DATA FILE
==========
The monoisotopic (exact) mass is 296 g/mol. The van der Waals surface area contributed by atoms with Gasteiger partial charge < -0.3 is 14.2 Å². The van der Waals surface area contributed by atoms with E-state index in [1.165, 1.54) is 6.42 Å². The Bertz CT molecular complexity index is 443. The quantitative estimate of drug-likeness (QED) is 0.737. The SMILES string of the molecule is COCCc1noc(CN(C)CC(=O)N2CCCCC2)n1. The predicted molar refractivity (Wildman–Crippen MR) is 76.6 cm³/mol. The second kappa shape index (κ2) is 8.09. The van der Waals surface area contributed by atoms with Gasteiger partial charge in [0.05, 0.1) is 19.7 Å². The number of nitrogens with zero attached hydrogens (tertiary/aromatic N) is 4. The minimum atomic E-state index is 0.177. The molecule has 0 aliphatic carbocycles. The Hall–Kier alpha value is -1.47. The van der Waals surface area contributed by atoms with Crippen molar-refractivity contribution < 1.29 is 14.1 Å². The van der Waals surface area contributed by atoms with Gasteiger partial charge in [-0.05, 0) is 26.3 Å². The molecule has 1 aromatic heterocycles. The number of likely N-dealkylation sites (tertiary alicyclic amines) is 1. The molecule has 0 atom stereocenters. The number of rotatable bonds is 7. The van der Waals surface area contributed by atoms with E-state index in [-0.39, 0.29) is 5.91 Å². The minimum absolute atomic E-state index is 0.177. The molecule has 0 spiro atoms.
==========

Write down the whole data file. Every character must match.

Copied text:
The monoisotopic (exact) mass is 296 g/mol. The van der Waals surface area contributed by atoms with Gasteiger partial charge < -0.3 is 14.2 Å². The van der Waals surface area contributed by atoms with E-state index in [1.165, 1.54) is 6.42 Å². The Bertz CT molecular complexity index is 443. The quantitative estimate of drug-likeness (QED) is 0.737. The SMILES string of the molecule is COCCc1noc(CN(C)CC(=O)N2CCCCC2)n1. The predicted molar refractivity (Wildman–Crippen MR) is 76.6 cm³/mol. The second kappa shape index (κ2) is 8.09. The van der Waals surface area contributed by atoms with Gasteiger partial charge in [0.05, 0.1) is 19.7 Å². The number of nitrogens with zero attached hydrogens (tertiary/aromatic N) is 4. The minimum atomic E-state index is 0.177. The molecule has 0 aliphatic carbocycles. The Hall–Kier alpha value is -1.47. The van der Waals surface area contributed by atoms with Crippen molar-refractivity contribution < 1.29 is 14.1 Å². The van der Waals surface area contributed by atoms with Gasteiger partial charge in [-0.05, 0) is 26.3 Å². The molecule has 1 aromatic heterocycles. The number of likely N-dealkylation sites (tertiary alicyclic amines) is 1. The molecule has 0 atom stereocenters. The number of rotatable bonds is 7. The van der Waals surface area contributed by atoms with E-state index in [-0.39, 0.29) is 5.91 Å². The minimum absolute atomic E-state index is 0.177. The molecule has 0 spiro atoms.